The Prime Minister responded: “Search and rescue at sea is provided by several organisations, including the coastguard and the RNLI. The RNLI has a proud tradition, and we should be grateful for its record on search and rescue at sea. It is obviously independent and decides where best to put its resources, but we are supporting the work of independent lifeboat charities through our Rescue Boat Grant Fund, which has allocated more than £3.5 million since 2014 to increase capacity and resilience by providing new boats and equipment.”

Ben Lake said: “I was glad of the opportunity to raise an issue that is of great concern to communities across Ceredigion with the Prime Minister. I look forward to working with the RNLI and campaign representatives in search of a long-term solution, and in particular seek to ascertain whether the Rescue Boat Grant Fund could be of benefit to ensuring the retention of an all-weather lifeboat at New Quay.”

The RNLI has decided to downgrade New Quay Lifeboat Station to an Inshore Lifeboat when the service life of its Mersey-class All-Weather Lifeboat expires in 2020.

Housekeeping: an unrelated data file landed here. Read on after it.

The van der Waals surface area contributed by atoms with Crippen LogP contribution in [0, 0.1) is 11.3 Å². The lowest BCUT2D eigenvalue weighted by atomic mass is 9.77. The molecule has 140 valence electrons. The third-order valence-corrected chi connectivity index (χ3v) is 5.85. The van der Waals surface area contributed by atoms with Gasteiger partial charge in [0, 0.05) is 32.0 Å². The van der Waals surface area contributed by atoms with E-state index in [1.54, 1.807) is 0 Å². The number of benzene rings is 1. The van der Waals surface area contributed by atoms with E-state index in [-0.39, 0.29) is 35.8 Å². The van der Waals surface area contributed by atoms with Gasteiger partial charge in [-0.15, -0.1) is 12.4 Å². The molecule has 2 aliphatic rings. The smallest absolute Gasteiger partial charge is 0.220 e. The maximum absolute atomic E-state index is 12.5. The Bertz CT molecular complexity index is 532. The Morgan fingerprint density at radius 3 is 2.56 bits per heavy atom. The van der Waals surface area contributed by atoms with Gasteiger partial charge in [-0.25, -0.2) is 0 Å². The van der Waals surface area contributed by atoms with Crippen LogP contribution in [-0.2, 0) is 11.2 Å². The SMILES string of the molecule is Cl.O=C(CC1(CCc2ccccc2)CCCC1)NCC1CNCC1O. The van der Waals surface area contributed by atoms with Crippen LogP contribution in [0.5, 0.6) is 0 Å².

The proposed new lifeboat will not be able to launch in conditions exceeding Force 7 in the daytime or Force 6 at night.

After 2020, there will be no All-Weather Lifeboats in the whole of Ceredigion, leaving a gap of 70 miles between the All-Weather stations of Barmouth and Fishguard.

The latest generation of All-Weather Lifeboats can travel at 25 knots in 30 minutes in calm conditions. In a challenging sea, the nearest boats at Barmouth and Fishguard would take more than an hour and a half to respond to an emergency off New Quay or Aberaeron.

The mission statement of the RNLI reads: “Our crews aim to launch their lifeboats with 10 minutes of being notified and can operate up to 100 nautical miles out at sea. We aim to reach at least 90% of all casualties within 10 nautical miles of the coast within 30 minutes of a lifeboat launch – any weather.”

The Ceredigion Lifeboat Campaign are questioning how local rescues can take place in a challenging sea to meet this aim of the RNLI. Over 10,000 have currently signed a petition campaigning against the proposed changes.